There are probably tons of authors out there that I share similarities with, but I can’t think of a single author that writes the same as I do. Having said that, there are millions of writers in the world, and I certainly haven’t read them all. There is a distinct possibility that there is someone out there that writes just like I do. I rather not dwell on that thought too long though.
  1. Who are your favourite authors?
    My absolute favourite is Neil Gaiman. He’s my hero. Slap a cape on the man, and I’d be convinced he could fly. There are plenty of authors that I admire or whose writing I enjoy. Terry Pratchett, Edgar Allen Poe, J.K. Rowling, Douglas Adams, Clive Barker, Douglas Coupland, Dorothy Parker, Ken Kesey, just to name a few.

  2. Who influences you as a writer?
    Okay, that might be a bit of an overstatement. But influence goes deeper than just reading the work of other writers.
    I’m influenced by people with sharp minds and even sharper tongues. People who are witty, and people who can dream. It’s wonderful to look around you and really ‘see’ others, really hear them.

  3. Do you remember what your first horror book was that you read?
    That depends. I’ve heard V.C. Andrews described as horror (I still can’t wrap my brain around that), so from that perspective ‘Flowers in the Attic’ would have been my first horror book.
    Personally I’d like to go with Suffer the Children by John Saul. I find that to fit my vision of horror better than V.C. Andrews does. I was properly spooked by it.

10. How old were you?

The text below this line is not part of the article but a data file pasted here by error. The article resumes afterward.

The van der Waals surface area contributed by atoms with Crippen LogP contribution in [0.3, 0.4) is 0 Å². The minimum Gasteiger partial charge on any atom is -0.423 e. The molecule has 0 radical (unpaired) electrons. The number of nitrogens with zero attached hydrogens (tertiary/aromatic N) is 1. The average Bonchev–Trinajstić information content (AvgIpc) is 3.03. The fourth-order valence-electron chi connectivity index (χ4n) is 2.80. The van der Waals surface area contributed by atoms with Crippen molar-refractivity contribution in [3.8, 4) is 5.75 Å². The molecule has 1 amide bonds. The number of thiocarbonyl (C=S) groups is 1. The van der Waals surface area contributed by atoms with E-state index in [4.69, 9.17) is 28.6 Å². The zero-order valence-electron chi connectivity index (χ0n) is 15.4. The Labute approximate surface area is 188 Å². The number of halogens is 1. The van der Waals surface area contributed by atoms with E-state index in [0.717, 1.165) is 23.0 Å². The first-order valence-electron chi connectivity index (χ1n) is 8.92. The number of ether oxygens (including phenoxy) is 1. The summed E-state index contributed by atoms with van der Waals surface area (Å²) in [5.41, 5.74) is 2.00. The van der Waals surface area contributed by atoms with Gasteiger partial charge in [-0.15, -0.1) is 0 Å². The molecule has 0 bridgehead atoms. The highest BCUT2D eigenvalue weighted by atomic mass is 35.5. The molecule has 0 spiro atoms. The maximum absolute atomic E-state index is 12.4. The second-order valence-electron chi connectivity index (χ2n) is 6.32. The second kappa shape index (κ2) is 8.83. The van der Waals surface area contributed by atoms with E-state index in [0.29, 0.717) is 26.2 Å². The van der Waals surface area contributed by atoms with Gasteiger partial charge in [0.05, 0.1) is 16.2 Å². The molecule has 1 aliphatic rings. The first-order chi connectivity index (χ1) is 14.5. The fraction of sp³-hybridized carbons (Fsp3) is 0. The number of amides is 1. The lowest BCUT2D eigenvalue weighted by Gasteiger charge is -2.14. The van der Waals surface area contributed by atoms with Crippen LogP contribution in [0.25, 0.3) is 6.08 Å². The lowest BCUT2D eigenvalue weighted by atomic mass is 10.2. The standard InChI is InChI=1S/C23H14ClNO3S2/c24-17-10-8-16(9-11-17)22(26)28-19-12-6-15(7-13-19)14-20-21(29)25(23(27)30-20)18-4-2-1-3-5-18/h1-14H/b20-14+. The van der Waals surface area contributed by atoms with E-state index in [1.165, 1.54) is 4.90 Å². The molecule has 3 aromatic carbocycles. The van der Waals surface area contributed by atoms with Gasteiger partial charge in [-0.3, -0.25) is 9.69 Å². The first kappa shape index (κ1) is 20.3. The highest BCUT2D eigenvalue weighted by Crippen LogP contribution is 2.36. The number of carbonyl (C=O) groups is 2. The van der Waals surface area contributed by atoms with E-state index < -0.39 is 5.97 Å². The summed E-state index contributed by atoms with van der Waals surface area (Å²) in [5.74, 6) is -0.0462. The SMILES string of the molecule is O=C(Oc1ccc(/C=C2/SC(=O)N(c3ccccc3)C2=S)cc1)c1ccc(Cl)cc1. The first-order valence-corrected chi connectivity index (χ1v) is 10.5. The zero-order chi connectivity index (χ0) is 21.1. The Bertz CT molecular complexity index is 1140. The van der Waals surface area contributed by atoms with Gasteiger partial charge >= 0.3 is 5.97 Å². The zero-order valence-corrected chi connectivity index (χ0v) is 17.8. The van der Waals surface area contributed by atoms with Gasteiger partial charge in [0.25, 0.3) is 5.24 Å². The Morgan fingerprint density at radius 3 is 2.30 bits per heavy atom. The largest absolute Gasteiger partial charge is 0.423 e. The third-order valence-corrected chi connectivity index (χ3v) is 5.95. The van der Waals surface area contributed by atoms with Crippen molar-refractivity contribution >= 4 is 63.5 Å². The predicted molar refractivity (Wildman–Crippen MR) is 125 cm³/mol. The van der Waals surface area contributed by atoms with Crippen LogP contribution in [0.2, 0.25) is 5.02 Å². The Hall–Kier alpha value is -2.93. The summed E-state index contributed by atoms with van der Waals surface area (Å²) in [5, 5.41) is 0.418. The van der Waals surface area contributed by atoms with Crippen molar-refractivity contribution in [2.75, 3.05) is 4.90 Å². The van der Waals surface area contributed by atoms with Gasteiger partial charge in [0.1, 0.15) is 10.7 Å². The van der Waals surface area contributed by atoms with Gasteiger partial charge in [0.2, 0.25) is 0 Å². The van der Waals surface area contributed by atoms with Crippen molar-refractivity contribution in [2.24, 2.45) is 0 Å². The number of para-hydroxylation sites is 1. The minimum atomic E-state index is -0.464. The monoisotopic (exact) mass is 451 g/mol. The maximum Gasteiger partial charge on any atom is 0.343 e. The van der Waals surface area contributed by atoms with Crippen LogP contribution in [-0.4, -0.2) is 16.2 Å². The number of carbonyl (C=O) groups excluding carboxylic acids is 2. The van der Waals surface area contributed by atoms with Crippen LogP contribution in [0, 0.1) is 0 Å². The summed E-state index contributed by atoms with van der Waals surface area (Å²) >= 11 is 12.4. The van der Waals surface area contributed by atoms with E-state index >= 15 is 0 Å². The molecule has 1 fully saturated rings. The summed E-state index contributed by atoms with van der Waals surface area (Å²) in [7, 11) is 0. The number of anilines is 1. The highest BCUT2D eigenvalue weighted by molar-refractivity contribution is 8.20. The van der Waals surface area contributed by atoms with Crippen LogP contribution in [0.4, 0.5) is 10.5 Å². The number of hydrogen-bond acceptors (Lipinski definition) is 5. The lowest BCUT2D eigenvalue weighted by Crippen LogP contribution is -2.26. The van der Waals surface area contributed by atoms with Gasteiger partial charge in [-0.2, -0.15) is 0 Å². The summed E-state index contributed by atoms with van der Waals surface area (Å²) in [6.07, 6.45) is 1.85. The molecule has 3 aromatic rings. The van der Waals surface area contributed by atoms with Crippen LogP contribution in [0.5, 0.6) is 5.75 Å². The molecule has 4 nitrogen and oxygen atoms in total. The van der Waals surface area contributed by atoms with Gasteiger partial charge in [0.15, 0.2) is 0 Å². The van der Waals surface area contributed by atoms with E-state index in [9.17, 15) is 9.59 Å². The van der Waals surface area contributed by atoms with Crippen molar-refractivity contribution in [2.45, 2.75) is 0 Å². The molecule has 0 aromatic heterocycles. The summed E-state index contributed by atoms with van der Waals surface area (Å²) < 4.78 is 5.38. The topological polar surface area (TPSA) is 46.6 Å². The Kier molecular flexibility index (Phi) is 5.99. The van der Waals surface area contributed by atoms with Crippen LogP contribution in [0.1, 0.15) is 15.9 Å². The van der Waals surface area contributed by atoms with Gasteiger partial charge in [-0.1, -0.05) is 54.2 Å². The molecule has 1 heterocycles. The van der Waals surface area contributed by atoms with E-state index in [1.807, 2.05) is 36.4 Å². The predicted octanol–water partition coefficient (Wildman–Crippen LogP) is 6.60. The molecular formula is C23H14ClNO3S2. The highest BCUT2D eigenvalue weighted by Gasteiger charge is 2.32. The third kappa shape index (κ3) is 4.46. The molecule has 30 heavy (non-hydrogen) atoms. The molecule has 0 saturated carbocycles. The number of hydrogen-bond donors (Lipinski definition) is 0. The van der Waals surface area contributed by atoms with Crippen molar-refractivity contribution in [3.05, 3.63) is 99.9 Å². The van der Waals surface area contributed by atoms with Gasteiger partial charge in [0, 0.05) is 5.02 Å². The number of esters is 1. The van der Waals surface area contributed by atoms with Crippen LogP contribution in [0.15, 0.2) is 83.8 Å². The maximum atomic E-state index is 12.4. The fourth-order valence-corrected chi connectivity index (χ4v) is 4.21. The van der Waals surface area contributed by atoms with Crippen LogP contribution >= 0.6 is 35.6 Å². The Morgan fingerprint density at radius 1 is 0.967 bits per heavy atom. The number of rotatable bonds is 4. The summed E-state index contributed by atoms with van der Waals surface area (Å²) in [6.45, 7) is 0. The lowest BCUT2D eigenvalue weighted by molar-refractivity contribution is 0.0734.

Not sure, I would think twelve or thirteen, maybe a little younger.

11. Is there any subject you will not touch as an author?
I won’t glorify hate. I will never write something that will lead a reader to think it’s okay to hate others or to harm people.
That doesn’t mean that I’ll never write wicked characters. I will write characters most foul that will truly indulge in horrible acts and life styles. They may glorify it, but I shall always put in an opposing point of view to counter this. And I do love giving the bad people their come- uppance from time to time too.

At the same time, I don’t think there are subjects I shy away from. There are some very dire topics in my repertoire. Right now one of them is ‘Child brides’. I don’t think we can turn a blind eye to the real horror in the world. (there are times I wish I could, though)

12. What was the best advice you were given as a writer?
*bites lip* so much to choose from. I think the best advice I was given was “always research your publisher”. Just because they’re a publisher, doesn’t always mean that they’ll do what’s best for your book. Make sure you look into someone before subbing. “Read and understand your contract” is another really valuable one. Or: “always make sure your work is professionally edited.” There is a lot of good advice and a lot of bad advice out there. Use your common sense!

13. If you had to start all over again, what would you do different?

I would start publishing sooner. To be honest, I wasted too many years being insecure and just writing for myself. Publishing has taught me a lot about writing. I’ve met a lot of great author friends who really helped me grow.

14. How many books do you read a year?
I don’t have a clue. I read at least two a month I would say. Though lately I’ve been ‘listening’ more to books (audio books) than reading them.

15. Do you write every day?
I work on writing almost every day. There’s more to it than just the actual writing. I spent a lot of days editing. Does that count as writing? I think so I guess. I don’t know. And now you got me talking to myself. That’s never a good sign!
Thanks for interviewing me! I had a lot of fun.

Twitter: C_Noordeloos
Blog: Website: